Networks of Systems and Society
The emergence of large networked systems has brought about new challenges to researchers and practitioners alike. While such systems perform well under normal operations, they can exhibit fragility in response to certain disruptions that may lead to catastrophic cascades of failures. This phenomenon, sometimes referred to as systemic risk, emphasizes the role of the system interconnection in causing such, possibly rare, events. The flash crash of 2010, the financial crisis of 2008, the New England power outage of 2003, or simply extensive delays in air travel, are just a few of many examples of fragility and systemic risk present in complex interconnected systems.
What is necessary to prevent systemic risks?
In this keynote lecture, Munther Dahleh, Director at MIT Institute for Data Systems and Society, will discuss this emerging area for critical infrastructures. Such applications involve the interaction between physical systems and social networks. Dr Dahleh will present simplified dynamic models from transportation systems and the power grid that highlight how such interactions impact fragility/resilience. Throughout the lecture, he will address questions related to information propagation in social networks, herding phenomenon, and the emergence of self-fulfilling crises.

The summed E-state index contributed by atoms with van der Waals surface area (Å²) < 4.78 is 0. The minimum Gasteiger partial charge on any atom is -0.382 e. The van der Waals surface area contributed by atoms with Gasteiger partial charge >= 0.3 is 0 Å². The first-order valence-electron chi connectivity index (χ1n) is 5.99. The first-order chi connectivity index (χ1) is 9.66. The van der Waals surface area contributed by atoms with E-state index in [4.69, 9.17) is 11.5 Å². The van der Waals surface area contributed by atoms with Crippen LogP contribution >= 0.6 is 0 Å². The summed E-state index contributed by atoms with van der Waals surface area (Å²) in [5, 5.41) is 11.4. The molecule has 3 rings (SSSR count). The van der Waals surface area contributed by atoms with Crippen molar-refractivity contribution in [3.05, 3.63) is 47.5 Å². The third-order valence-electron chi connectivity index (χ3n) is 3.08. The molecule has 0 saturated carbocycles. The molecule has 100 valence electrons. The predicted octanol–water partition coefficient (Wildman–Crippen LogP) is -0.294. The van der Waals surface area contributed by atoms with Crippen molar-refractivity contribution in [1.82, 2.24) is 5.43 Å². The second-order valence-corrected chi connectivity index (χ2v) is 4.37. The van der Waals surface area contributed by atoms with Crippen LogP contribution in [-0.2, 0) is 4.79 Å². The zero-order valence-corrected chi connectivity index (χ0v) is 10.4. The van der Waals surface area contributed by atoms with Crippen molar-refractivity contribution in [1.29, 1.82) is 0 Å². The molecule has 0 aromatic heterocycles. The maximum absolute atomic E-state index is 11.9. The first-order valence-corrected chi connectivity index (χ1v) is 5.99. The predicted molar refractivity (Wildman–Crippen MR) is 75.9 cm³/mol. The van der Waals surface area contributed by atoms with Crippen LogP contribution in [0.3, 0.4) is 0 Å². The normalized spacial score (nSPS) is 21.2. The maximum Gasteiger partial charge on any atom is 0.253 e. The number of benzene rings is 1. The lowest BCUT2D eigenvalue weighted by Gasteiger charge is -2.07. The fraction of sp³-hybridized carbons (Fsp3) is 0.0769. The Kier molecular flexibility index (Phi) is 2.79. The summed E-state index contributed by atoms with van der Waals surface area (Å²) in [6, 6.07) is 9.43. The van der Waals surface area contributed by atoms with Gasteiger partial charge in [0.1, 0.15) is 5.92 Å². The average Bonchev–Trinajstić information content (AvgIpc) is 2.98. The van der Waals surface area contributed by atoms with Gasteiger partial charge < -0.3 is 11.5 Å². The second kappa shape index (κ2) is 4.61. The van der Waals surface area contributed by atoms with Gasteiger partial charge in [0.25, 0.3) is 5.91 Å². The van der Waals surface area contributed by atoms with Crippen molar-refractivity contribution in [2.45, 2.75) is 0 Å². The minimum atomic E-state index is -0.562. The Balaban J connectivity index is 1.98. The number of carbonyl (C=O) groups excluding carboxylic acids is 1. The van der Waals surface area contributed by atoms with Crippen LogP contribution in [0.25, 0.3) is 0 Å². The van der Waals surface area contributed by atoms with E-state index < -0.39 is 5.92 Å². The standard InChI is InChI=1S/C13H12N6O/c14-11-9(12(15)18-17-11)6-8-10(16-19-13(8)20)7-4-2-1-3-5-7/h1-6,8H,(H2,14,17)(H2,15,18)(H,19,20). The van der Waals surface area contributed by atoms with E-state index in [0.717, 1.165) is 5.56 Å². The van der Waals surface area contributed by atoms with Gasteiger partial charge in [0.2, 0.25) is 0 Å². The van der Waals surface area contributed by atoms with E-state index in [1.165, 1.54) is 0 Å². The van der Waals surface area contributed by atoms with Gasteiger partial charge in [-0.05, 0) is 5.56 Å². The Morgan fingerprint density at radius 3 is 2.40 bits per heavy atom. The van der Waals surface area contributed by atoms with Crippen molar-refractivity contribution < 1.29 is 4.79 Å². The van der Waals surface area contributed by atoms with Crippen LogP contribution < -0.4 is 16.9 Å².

This keynote lecture will be followed by the screening of the movie I. Robot.
Choral performance before the keynote - powered by The WEP 2018 Festival Chorus
After four courses and rehearsals conducted by guest choral conductor, Dr. John Perkins, the WEP 2018 Festival Chorus will offer a musical performance prior to Munther Dahleh’s keynote lectureNetworks of Systems and Society.
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Munther A. Dahleh is the William A. Coolidge Professor in the Department of Electrical Engineering and Computer Science at MIT, and the Director of the Institute for Data, Systems, and Society (IDSS). He is recognized for his foundational contributions to robust control theory, computational methods for controller design, the interplay between information and control, the fundamental limits of learning and decision in networked systems, and the detection and mitigation of systemic risk in interconnected and networked systems.
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